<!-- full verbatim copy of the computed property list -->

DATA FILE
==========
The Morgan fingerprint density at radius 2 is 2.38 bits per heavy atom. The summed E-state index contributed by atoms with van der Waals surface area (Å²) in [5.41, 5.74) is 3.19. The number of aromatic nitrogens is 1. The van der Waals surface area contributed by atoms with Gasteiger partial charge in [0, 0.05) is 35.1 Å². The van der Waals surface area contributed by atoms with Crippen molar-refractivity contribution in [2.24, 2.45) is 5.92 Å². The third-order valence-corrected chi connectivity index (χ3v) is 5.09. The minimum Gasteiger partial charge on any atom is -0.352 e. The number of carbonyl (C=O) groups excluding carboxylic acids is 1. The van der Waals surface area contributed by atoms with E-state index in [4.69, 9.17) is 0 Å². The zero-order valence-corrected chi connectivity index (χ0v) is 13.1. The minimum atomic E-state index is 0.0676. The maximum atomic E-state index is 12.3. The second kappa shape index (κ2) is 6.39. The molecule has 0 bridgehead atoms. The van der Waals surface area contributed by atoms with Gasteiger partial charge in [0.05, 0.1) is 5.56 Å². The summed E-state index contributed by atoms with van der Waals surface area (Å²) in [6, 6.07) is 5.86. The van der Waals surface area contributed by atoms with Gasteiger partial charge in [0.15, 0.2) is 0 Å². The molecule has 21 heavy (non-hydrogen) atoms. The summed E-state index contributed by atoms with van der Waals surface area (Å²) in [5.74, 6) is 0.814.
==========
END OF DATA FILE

The Morgan fingerprint density at radius 2 is 2.38 bits per heavy atom. The summed E-state index contributed by atoms with van der Waals surface area (Å²) in [5.41, 5.74) is 3.19. The number of aromatic nitrogens is 1. The van der Waals surface area contributed by atoms with Gasteiger partial charge in [0, 0.05) is 35.1 Å². The van der Waals surface area contributed by atoms with Crippen molar-refractivity contribution in [2.24, 2.45) is 5.92 Å². The third-order valence-corrected chi connectivity index (χ3v) is 5.09. The minimum Gasteiger partial charge on any atom is -0.352 e. The number of carbonyl (C=O) groups excluding carboxylic acids is 1. The van der Waals surface area contributed by atoms with E-state index in [4.69, 9.17) is 0 Å². The zero-order valence-corrected chi connectivity index (χ0v) is 13.1. The minimum atomic E-state index is 0.0676. The maximum atomic E-state index is 12.3. The second kappa shape index (κ2) is 6.39. The molecule has 0 bridgehead atoms. The van der Waals surface area contributed by atoms with Gasteiger partial charge in [0.05, 0.1) is 5.56 Å². The summed E-state index contributed by atoms with van der Waals surface area (Å²) in [6, 6.07) is 5.86. The van der Waals surface area contributed by atoms with Gasteiger partial charge in [0.15, 0.2) is 0 Å². The molecule has 21 heavy (non-hydrogen) atoms. The summed E-state index contributed by atoms with van der Waals surface area (Å²) in [5.74, 6) is 0.814.